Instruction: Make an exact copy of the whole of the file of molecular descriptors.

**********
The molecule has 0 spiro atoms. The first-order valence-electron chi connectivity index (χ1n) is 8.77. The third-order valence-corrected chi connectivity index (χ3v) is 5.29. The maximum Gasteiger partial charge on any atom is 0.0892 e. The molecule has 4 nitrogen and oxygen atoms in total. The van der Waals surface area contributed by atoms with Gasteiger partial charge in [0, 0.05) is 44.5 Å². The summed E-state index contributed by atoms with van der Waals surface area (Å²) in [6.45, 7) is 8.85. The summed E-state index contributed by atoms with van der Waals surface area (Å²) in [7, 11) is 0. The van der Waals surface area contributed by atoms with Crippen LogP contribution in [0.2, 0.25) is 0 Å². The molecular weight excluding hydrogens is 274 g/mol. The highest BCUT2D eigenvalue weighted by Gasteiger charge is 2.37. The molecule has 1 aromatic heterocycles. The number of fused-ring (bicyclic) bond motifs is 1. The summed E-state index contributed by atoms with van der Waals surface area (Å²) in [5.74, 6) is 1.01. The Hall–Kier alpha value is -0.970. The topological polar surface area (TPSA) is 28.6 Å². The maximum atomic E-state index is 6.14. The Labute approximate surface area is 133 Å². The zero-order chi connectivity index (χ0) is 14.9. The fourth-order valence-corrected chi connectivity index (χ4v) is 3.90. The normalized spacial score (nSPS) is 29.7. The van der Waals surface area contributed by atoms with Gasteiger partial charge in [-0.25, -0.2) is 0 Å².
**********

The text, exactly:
The molecule has 0 spiro atoms. The first-order valence-electron chi connectivity index (χ1n) is 8.77. The third-order valence-corrected chi connectivity index (χ3v) is 5.29. The maximum Gasteiger partial charge on any atom is 0.0892 e. The molecule has 4 nitrogen and oxygen atoms in total. The van der Waals surface area contributed by atoms with Gasteiger partial charge in [0, 0.05) is 44.5 Å². The summed E-state index contributed by atoms with van der Waals surface area (Å²) in [6.45, 7) is 8.85. The summed E-state index contributed by atoms with van der Waals surface area (Å²) in [7, 11) is 0. The van der Waals surface area contributed by atoms with Crippen LogP contribution in [0.2, 0.25) is 0 Å². The molecular weight excluding hydrogens is 274 g/mol. The highest BCUT2D eigenvalue weighted by Gasteiger charge is 2.37. The molecule has 1 aromatic heterocycles. The number of fused-ring (bicyclic) bond motifs is 1. The summed E-state index contributed by atoms with van der Waals surface area (Å²) in [5.74, 6) is 1.01. The Hall–Kier alpha value is -0.970. The topological polar surface area (TPSA) is 28.6 Å². The maximum atomic E-state index is 6.14. The Labute approximate surface area is 133 Å². The zero-order chi connectivity index (χ0) is 14.9. The fourth-order valence-corrected chi connectivity index (χ4v) is 3.90. The normalized spacial score (nSPS) is 29.7. The van der Waals surface area contributed by atoms with Gasteiger partial charge in [-0.25, -0.2) is 0 Å².